I think the idea that you prevent and reverse metabolic diseases, like Diabetes and Alzheimer's, with the right nutrition will take off in the next 5-10 years.

Show Notes

A third of Americans have metabolic syndrome and 88 percent have at least one of the markers.  The majority of people are metabolically unhealthy.

We know how to reverse metabolic syndrome and it is backed by scientific studies. 

Any compound you put in your body, be it a food supplement or a powerful drug, is just input into our biological operating system. There is only one that we have multiple times a day, and that we need to have, that really determines what we are composed of. 

That is food.

The elements that are crushing modern society are:

·        Diabetes, which costs now $1 billion per day and by midcentury one in three Americans will have diabetes.

·        Alzheimer's, which is increasing at a similar rate. By 2050 I think it’s predicted to cost $3 billion per day and the prevalence could triple in America.

These diseases are climbing without any effective treatment or reversal. The treatment for Diabetes is symptom management, but they're still considered progressive, irreversible conditions.

And when you think about their nature as metabolic diseases, it makes sense that we would need to treat them with nutrition.

If you pose the question, ‘Does nutrition have a positive effect on health?’ to any health care practitioner they would say, ‘Of course. 100%!’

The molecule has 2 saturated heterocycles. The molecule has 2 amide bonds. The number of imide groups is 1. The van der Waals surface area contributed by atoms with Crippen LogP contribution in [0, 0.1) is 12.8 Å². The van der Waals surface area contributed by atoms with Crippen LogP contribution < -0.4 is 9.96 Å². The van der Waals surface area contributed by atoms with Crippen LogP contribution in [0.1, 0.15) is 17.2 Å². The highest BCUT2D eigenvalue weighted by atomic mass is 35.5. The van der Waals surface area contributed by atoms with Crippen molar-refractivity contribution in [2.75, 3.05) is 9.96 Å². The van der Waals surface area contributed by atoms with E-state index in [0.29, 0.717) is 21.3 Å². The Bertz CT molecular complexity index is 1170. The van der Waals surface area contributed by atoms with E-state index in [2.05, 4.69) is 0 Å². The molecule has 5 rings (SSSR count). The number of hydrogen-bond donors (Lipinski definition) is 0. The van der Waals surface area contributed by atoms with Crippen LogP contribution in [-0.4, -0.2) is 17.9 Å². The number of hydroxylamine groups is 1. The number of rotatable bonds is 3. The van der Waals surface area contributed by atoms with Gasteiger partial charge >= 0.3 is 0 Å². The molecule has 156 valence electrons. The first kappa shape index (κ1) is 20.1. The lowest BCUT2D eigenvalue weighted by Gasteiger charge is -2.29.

There is a consensus there. But it’s what constitutes good nutrition that is the stumbling block.  

A lot of practitioners just follow the standard guidelines.  There is the perception that they're based on good evidence and that they're being supported by an expert panel who are going through a proper systematic review of the literature. 

I believed that too. And I continued to believe it as I progressed through multiple metabolic conditions, until I really got to the point where I was hopeless. And even at that point, I kind of still believed it because it’s much easier to believe in this paternalistic system. 

It's actually hard, quite honestly, to believe that the nutrition information being given to us by these mysterious bodies, like the USDA, about nutrition and health wouldn't be spot on.

Then, you realize it's not. And you often have to realize that through trial and error in your own life and experience by trying something else and realizing, Wow! This works!

What I do know is, in the end science will win.  That means that metabolic medicine, low carbohydrate diets, and ketogenic options will come to be a part of conventional medicine. 

It’s just going to take time.

I have concluded, or at least my interpretation is, that the most probable way forward, and it may be the only way forward, is to go through this unfortunate pattern of people getting sick and growing the low-carbohydrate community until we reach an inflection point.  I don't know where that is.

I kind of sense that we're heading to that inflection point, where more and more people are starting to listen.  Some open-minded practitioners are actually being curious about this and saying, maybe there's something here.

I think the idea that you prevent and reverse metabolic diseases, like Diabetes and Alzheimer's, with the right nutrition will take off in the next 5-10 years.